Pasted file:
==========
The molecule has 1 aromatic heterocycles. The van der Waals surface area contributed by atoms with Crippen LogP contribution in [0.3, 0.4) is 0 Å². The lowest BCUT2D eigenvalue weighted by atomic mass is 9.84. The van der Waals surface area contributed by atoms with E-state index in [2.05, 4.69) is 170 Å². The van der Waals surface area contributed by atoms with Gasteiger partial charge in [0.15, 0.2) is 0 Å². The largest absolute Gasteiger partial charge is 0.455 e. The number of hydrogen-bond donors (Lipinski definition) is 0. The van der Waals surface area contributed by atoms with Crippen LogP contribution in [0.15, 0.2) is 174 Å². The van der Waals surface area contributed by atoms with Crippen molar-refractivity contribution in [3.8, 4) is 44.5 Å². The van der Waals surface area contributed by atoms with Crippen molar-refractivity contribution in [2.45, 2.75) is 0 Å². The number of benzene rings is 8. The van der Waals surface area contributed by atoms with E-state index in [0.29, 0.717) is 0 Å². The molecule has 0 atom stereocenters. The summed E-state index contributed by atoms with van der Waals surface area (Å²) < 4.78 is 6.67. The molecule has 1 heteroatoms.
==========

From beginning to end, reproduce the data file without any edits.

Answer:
The molecule has 1 aromatic heterocycles. The van der Waals surface area contributed by atoms with Crippen LogP contribution in [0.3, 0.4) is 0 Å². The lowest BCUT2D eigenvalue weighted by atomic mass is 9.84. The van der Waals surface area contributed by atoms with E-state index in [2.05, 4.69) is 170 Å². The van der Waals surface area contributed by atoms with Gasteiger partial charge in [0.15, 0.2) is 0 Å². The largest absolute Gasteiger partial charge is 0.455 e. The number of hydrogen-bond donors (Lipinski definition) is 0. The van der Waals surface area contributed by atoms with Crippen LogP contribution in [0.15, 0.2) is 174 Å². The van der Waals surface area contributed by atoms with Crippen molar-refractivity contribution in [3.8, 4) is 44.5 Å². The van der Waals surface area contributed by atoms with Crippen molar-refractivity contribution in [2.45, 2.75) is 0 Å². The number of benzene rings is 8. The van der Waals surface area contributed by atoms with E-state index in [0.29, 0.717) is 0 Å². The molecule has 0 atom stereocenters. The summed E-state index contributed by atoms with van der Waals surface area (Å²) < 4.78 is 6.67. The molecule has 1 heteroatoms.